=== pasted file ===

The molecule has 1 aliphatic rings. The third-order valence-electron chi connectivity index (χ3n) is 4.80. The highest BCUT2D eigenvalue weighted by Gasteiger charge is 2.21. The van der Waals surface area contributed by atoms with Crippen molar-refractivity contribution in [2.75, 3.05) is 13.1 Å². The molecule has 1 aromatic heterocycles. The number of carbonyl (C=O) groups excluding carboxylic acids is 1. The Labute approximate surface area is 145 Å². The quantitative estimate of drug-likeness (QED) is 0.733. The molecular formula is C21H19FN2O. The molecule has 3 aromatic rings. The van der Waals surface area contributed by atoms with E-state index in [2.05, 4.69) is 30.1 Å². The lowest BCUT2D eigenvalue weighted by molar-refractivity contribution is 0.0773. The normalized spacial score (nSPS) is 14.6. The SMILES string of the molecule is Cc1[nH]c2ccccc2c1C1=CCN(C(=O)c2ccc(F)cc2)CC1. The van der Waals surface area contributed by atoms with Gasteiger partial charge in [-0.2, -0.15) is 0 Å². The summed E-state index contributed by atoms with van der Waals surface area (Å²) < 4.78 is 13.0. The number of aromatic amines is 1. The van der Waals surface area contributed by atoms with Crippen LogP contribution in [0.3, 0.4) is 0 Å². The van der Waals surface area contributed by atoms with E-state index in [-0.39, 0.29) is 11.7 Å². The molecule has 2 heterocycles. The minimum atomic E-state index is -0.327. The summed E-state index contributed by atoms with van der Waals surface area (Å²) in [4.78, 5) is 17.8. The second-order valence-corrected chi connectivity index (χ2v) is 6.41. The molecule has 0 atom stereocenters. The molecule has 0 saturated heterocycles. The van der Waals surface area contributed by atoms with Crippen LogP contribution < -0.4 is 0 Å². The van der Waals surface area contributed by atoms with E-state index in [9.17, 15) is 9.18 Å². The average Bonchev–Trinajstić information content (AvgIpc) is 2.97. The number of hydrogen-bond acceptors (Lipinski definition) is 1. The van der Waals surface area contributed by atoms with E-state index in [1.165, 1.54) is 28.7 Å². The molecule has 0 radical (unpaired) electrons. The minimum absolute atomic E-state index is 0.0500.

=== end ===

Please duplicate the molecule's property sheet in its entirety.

The molecule has 1 aliphatic rings. The third-order valence-electron chi connectivity index (χ3n) is 4.80. The highest BCUT2D eigenvalue weighted by Gasteiger charge is 2.21. The van der Waals surface area contributed by atoms with Crippen molar-refractivity contribution in [2.75, 3.05) is 13.1 Å². The molecule has 1 aromatic heterocycles. The number of carbonyl (C=O) groups excluding carboxylic acids is 1. The Labute approximate surface area is 145 Å². The quantitative estimate of drug-likeness (QED) is 0.733. The molecular formula is C21H19FN2O. The molecule has 3 aromatic rings. The van der Waals surface area contributed by atoms with E-state index in [2.05, 4.69) is 30.1 Å². The lowest BCUT2D eigenvalue weighted by molar-refractivity contribution is 0.0773. The normalized spacial score (nSPS) is 14.6. The SMILES string of the molecule is Cc1[nH]c2ccccc2c1C1=CCN(C(=O)c2ccc(F)cc2)CC1. The van der Waals surface area contributed by atoms with Gasteiger partial charge in [-0.2, -0.15) is 0 Å². The summed E-state index contributed by atoms with van der Waals surface area (Å²) < 4.78 is 13.0. The number of aromatic amines is 1. The van der Waals surface area contributed by atoms with Crippen LogP contribution in [0.3, 0.4) is 0 Å². The van der Waals surface area contributed by atoms with E-state index in [-0.39, 0.29) is 11.7 Å². The molecule has 2 heterocycles. The minimum atomic E-state index is -0.327. The summed E-state index contributed by atoms with van der Waals surface area (Å²) in [4.78, 5) is 17.8. The second-order valence-corrected chi connectivity index (χ2v) is 6.41. The molecule has 0 atom stereocenters. The molecule has 0 saturated heterocycles. The van der Waals surface area contributed by atoms with Crippen LogP contribution < -0.4 is 0 Å². The van der Waals surface area contributed by atoms with E-state index in [9.17, 15) is 9.18 Å². The average Bonchev–Trinajstić information content (AvgIpc) is 2.97. The number of hydrogen-bond acceptors (Lipinski definition) is 1. The van der Waals surface area contributed by atoms with E-state index in [1.165, 1.54) is 28.7 Å². The molecule has 0 radical (unpaired) electrons. The minimum absolute atomic E-state index is 0.0500.